She was about 85 and had just taken the leap into assisted living. This momentous transition required quite an attitude adjustment for me as well. I resented the notion that my mother needed assistance with anything!
One day Claudia was talking with Mom a couple states away. Our matriarch — whose parents saw no need for her to attend high school despite the fact she registered the highest score in the county on her 8th grade standardized exam — casually mentioned she was taking a computer class. These half-day sessions scheduled monthly were just one of many conveniences she enjoyed at her new residence.
Incredulous, Claudia objected, “But, Mom, you don’t even know the keyboard.”
With maternal self-deprecation mixed with characteristic self-determination she retorted, “I know … it’s not like I’m going to go out and get a job. I just want to know what my grandchildren are talking about!”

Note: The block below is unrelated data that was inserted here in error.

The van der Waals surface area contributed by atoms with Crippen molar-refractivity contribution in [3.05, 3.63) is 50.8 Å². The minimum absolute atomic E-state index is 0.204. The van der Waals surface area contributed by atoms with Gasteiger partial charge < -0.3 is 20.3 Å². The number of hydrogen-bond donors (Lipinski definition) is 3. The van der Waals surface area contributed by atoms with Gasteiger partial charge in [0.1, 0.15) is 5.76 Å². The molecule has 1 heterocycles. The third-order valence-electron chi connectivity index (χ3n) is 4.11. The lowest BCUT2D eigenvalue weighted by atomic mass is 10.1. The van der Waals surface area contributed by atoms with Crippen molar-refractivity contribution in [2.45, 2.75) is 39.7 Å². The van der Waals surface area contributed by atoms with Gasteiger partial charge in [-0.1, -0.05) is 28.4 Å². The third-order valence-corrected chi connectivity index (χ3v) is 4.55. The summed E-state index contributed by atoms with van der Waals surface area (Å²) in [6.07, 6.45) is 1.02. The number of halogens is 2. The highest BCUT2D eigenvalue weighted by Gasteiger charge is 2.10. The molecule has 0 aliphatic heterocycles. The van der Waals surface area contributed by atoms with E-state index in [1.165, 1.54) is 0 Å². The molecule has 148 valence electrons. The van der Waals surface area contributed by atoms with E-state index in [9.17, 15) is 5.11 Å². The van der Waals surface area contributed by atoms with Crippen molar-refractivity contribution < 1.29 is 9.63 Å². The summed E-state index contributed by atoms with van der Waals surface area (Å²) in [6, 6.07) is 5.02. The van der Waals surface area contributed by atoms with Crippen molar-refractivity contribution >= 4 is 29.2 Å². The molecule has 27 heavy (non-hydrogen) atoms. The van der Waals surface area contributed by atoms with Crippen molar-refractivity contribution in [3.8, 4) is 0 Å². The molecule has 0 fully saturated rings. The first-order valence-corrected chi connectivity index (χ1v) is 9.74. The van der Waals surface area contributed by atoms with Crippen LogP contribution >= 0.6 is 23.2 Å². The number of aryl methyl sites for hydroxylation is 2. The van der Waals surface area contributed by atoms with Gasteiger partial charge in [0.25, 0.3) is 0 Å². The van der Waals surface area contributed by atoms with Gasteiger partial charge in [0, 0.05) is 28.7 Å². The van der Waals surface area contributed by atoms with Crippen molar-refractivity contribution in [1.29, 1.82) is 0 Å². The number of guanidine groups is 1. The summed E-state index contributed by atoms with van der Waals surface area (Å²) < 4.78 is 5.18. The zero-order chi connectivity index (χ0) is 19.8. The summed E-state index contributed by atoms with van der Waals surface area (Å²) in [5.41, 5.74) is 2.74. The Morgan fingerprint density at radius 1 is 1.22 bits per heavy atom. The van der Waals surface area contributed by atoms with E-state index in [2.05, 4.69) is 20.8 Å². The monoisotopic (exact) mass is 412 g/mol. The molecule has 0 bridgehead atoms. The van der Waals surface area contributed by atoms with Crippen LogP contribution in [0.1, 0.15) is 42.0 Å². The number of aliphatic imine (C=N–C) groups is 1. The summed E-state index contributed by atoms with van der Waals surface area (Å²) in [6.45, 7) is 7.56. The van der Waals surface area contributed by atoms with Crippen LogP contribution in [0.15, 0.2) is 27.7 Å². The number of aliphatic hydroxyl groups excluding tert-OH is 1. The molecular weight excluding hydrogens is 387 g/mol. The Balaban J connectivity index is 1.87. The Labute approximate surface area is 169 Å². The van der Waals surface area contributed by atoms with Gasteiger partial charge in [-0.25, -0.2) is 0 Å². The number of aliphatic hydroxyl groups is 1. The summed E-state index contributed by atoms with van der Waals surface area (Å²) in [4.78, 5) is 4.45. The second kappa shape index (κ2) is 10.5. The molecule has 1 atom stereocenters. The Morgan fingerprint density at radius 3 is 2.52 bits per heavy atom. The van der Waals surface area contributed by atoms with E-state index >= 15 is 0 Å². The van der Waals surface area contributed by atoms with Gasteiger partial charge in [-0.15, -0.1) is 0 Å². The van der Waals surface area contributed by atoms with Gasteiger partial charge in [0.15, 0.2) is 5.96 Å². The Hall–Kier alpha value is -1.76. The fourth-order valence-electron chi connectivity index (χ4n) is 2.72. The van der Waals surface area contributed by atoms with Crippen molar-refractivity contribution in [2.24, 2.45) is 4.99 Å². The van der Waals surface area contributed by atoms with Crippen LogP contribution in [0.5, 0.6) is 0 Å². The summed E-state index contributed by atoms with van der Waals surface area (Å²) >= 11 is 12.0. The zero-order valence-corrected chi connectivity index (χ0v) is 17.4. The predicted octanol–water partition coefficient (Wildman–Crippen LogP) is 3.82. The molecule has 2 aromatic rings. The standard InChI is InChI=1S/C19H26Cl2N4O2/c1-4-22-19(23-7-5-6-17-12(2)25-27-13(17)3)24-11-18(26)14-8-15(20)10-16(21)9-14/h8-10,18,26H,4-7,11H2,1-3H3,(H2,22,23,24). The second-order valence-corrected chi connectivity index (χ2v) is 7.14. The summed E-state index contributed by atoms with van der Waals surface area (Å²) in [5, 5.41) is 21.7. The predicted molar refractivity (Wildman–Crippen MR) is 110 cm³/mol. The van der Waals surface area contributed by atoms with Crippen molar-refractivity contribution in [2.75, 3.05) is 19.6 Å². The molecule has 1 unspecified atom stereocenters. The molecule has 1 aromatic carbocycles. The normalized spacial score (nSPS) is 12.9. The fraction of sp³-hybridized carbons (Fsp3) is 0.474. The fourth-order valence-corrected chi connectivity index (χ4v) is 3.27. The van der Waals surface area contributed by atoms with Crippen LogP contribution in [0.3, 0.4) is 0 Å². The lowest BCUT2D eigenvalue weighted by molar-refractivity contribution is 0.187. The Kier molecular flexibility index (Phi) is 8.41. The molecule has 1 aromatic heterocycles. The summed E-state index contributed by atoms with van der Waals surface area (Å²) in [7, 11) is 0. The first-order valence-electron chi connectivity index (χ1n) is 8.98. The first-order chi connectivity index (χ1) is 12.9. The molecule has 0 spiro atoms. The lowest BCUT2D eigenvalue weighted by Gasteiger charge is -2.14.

Mom died peacefully just weeks shy of her 98th birthday. Claudia and I were at her bedside along with other family members. She never lost her eagerness to learn. Her admonition to us kids grousing about one thing or another echoes long after her death, “[Fill-in any one of our names], life is pretty much what you make of it!”
Never settled or content with what she knew, Mom was ever curious about what she didn’t know. We learned to expect a well-considered zinger whenever she began with her characteristic, “Y’know, life is strange…” Generally, she nailed it!
Never having the privilege of a formal education, Mom let nothing inhibit her curiosity. Secure in her love for learning — as well as in herself — Mom’s wisdom far exceeded most of the better “educated.” She remains our first and best teacher.
We would all be blessed to finally learn what she knew — remaining ever-curious, always attentive to what we don’t know!